SCV Facilities Foundation: Three Tests Would Muzzle the Doubters
By Leon Worden
Note: A separate commentary by SCV Facilities Foundation board President Rick Patterson appears below the following column by Leon Worden.
My questions and her answers involve the Hart district and the Santa Clarita Valley Facilities Foundation, the nonprofit corporation that builds schools and ridgeline condominiums for the Hart district.
I guess they build condos on ridgelines that could never be built upon by anyone other than the school district so they’ll have enough students to fill the schools they’re building. And now the foundation is contemplating the purchase of a $43,000 bronze grizzly bear for Golden Valley High School. Wonder if they’ll use state matching funds. Already I digress.
Wiles injected herself into the running discussion of the foundation last month when she replied to a commentary in which I’d opined that the foundation was formed for the purpose of running a con on the state of California and its taxpayers.
In a nutshell, the foundation buys land on the cheap with money that the school district advances to it. The foundation then gets the land entitled, prepares it for construction and sells it back to the school district for about 10 times the original price. (Land that’s entitled, i.e., approved by the government for development, is considerably more valuable and expensive than land that isn’t entitled.)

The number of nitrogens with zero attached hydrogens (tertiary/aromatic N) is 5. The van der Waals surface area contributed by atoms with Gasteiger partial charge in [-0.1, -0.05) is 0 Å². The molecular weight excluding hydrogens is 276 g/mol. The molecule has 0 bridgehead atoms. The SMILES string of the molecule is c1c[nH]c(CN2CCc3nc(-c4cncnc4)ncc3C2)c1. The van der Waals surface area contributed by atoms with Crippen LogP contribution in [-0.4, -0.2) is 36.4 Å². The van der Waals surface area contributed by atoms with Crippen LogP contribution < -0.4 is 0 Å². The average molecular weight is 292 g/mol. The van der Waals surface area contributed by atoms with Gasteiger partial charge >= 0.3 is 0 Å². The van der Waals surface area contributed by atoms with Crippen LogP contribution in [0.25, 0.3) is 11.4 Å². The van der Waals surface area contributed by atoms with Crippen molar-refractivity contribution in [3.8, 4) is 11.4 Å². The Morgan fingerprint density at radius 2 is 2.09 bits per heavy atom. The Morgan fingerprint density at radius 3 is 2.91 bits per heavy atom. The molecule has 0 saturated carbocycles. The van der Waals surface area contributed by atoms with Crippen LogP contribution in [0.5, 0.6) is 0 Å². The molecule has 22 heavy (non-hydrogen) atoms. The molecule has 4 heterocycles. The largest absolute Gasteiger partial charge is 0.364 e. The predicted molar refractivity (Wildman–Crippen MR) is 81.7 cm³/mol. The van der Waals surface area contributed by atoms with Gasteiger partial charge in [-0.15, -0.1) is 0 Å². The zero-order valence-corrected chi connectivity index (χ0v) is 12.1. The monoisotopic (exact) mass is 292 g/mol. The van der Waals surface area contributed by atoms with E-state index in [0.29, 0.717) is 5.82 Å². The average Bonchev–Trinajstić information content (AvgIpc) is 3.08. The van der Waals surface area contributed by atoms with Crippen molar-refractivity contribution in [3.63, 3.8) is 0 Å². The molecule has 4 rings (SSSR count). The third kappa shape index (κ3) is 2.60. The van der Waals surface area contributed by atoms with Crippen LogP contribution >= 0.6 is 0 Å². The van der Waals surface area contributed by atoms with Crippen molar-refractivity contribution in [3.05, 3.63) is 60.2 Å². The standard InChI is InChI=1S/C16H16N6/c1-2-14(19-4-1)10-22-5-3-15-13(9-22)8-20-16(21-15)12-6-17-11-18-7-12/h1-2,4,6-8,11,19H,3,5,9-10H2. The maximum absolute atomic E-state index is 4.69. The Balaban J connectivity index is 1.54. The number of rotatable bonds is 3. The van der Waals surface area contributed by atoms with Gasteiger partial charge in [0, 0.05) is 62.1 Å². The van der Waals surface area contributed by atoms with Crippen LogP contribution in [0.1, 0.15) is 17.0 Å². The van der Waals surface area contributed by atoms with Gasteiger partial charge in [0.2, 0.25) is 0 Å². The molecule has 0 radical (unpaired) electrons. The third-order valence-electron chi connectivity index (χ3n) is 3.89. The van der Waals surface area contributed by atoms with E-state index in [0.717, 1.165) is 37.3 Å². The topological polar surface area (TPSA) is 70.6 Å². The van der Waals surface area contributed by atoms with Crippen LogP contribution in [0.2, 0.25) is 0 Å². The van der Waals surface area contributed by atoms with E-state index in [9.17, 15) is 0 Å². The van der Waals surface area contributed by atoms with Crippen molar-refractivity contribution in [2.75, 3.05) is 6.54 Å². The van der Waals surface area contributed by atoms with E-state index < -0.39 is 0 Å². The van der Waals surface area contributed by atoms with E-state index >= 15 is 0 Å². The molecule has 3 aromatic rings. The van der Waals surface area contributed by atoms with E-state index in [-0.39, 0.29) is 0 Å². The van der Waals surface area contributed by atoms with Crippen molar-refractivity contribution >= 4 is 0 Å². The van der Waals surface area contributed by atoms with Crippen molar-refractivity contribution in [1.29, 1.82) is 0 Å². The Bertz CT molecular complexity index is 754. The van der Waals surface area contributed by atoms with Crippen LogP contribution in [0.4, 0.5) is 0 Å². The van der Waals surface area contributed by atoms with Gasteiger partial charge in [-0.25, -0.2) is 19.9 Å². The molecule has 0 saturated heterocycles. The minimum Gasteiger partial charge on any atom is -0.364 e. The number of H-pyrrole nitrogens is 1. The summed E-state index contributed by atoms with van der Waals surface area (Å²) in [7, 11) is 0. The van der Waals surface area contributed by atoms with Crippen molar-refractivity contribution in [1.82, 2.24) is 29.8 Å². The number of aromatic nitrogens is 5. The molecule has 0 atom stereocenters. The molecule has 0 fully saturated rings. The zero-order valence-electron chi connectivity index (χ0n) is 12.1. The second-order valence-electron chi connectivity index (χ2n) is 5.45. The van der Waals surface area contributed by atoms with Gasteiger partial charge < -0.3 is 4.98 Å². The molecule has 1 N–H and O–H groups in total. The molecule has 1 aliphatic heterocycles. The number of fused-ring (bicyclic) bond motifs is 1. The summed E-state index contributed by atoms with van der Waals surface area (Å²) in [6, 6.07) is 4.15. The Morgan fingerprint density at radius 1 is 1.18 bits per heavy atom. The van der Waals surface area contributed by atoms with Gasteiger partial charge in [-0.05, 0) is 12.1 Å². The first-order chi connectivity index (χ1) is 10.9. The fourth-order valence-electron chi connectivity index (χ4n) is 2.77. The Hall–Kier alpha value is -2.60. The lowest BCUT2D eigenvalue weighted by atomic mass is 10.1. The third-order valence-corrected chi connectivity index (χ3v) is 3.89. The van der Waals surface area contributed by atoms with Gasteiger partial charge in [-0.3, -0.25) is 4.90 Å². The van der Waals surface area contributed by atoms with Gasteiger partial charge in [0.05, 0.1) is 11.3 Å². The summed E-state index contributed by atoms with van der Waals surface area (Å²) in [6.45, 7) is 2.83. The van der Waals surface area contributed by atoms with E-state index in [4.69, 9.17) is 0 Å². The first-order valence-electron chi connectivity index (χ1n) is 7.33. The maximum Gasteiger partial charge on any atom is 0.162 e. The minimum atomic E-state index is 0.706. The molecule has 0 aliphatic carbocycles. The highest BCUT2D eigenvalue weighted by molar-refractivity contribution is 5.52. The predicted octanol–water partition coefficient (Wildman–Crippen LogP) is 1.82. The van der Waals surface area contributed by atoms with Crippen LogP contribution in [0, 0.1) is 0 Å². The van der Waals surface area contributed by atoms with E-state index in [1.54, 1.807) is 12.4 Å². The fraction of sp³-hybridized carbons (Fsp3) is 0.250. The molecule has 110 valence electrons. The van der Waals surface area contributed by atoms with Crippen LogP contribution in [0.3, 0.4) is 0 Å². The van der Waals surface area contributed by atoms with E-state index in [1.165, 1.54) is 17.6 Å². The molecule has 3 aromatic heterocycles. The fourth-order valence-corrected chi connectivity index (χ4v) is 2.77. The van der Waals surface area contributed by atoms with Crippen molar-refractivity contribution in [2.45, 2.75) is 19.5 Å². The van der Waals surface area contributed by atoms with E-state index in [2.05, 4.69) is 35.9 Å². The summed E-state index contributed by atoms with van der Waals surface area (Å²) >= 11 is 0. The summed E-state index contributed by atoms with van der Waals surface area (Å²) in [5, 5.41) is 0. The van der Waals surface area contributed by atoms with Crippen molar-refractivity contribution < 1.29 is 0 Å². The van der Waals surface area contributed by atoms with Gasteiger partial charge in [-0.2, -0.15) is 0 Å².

The school district repurchases the land with mostly state money; the "con" comes in when the school district bills the state for 10 times the "matching funds" it would normally receive if it just bought the cheap land in the first place and built a school.
Under this setup, state taxpayers you and I wind up footing the bill for the maxiumum value of the land that would normally come from someone else. Like a developer.
In her reply to my initial opinion column of May 8 ("In SCV, We Game the System"), Wiles wrote that her firm handled the incorporation of the foundation in 1998, and that the activities of both the Hart district and the foundation have conformed with all applicable laws.
As the school district’s attorney, of course, it’s her job to provide guidance that would keep the district in compliance with state regulations. She notes in a subsequent e-mail message that you’re about to read that she is not the attorney for the foundation.
Wiles and various foundation board members argue that the various state agencies involved in school construction gave them the green light and the funds to build Golden Valley High School.